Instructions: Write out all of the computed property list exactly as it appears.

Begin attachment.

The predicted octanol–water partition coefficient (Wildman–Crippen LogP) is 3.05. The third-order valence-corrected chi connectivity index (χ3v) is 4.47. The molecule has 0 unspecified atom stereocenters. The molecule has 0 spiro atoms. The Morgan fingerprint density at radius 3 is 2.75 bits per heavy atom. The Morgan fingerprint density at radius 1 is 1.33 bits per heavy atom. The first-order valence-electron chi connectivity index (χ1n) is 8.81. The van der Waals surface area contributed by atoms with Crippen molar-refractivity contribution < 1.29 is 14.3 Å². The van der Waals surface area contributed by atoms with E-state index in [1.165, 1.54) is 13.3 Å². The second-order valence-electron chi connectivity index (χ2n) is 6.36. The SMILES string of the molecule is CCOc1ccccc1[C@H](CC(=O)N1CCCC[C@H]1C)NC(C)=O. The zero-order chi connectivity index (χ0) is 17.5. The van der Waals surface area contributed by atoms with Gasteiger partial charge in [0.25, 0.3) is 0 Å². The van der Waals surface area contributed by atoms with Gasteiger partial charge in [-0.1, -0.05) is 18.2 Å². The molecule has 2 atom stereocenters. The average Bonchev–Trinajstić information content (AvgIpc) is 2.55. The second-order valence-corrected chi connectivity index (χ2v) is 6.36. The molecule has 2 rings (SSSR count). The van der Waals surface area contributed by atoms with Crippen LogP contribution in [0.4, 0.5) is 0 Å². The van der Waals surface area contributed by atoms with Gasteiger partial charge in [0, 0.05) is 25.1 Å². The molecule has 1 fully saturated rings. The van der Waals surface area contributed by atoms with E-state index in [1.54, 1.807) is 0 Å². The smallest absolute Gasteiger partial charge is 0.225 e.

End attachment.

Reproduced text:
The predicted octanol–water partition coefficient (Wildman–Crippen LogP) is 3.05. The third-order valence-corrected chi connectivity index (χ3v) is 4.47. The molecule has 0 unspecified atom stereocenters. The molecule has 0 spiro atoms. The Morgan fingerprint density at radius 3 is 2.75 bits per heavy atom. The Morgan fingerprint density at radius 1 is 1.33 bits per heavy atom. The first-order valence-electron chi connectivity index (χ1n) is 8.81. The van der Waals surface area contributed by atoms with Crippen molar-refractivity contribution < 1.29 is 14.3 Å². The van der Waals surface area contributed by atoms with E-state index in [1.165, 1.54) is 13.3 Å². The second-order valence-electron chi connectivity index (χ2n) is 6.36. The SMILES string of the molecule is CCOc1ccccc1[C@H](CC(=O)N1CCCC[C@H]1C)NC(C)=O. The zero-order chi connectivity index (χ0) is 17.5. The van der Waals surface area contributed by atoms with Gasteiger partial charge in [0.25, 0.3) is 0 Å². The van der Waals surface area contributed by atoms with Gasteiger partial charge in [-0.1, -0.05) is 18.2 Å². The molecule has 2 atom stereocenters. The average Bonchev–Trinajstić information content (AvgIpc) is 2.55. The second-order valence-corrected chi connectivity index (χ2v) is 6.36. The molecule has 2 rings (SSSR count). The van der Waals surface area contributed by atoms with Crippen LogP contribution in [0.4, 0.5) is 0 Å². The van der Waals surface area contributed by atoms with Gasteiger partial charge in [0, 0.05) is 25.1 Å². The molecule has 1 fully saturated rings. The van der Waals surface area contributed by atoms with E-state index in [1.54, 1.807) is 0 Å². The smallest absolute Gasteiger partial charge is 0.225 e.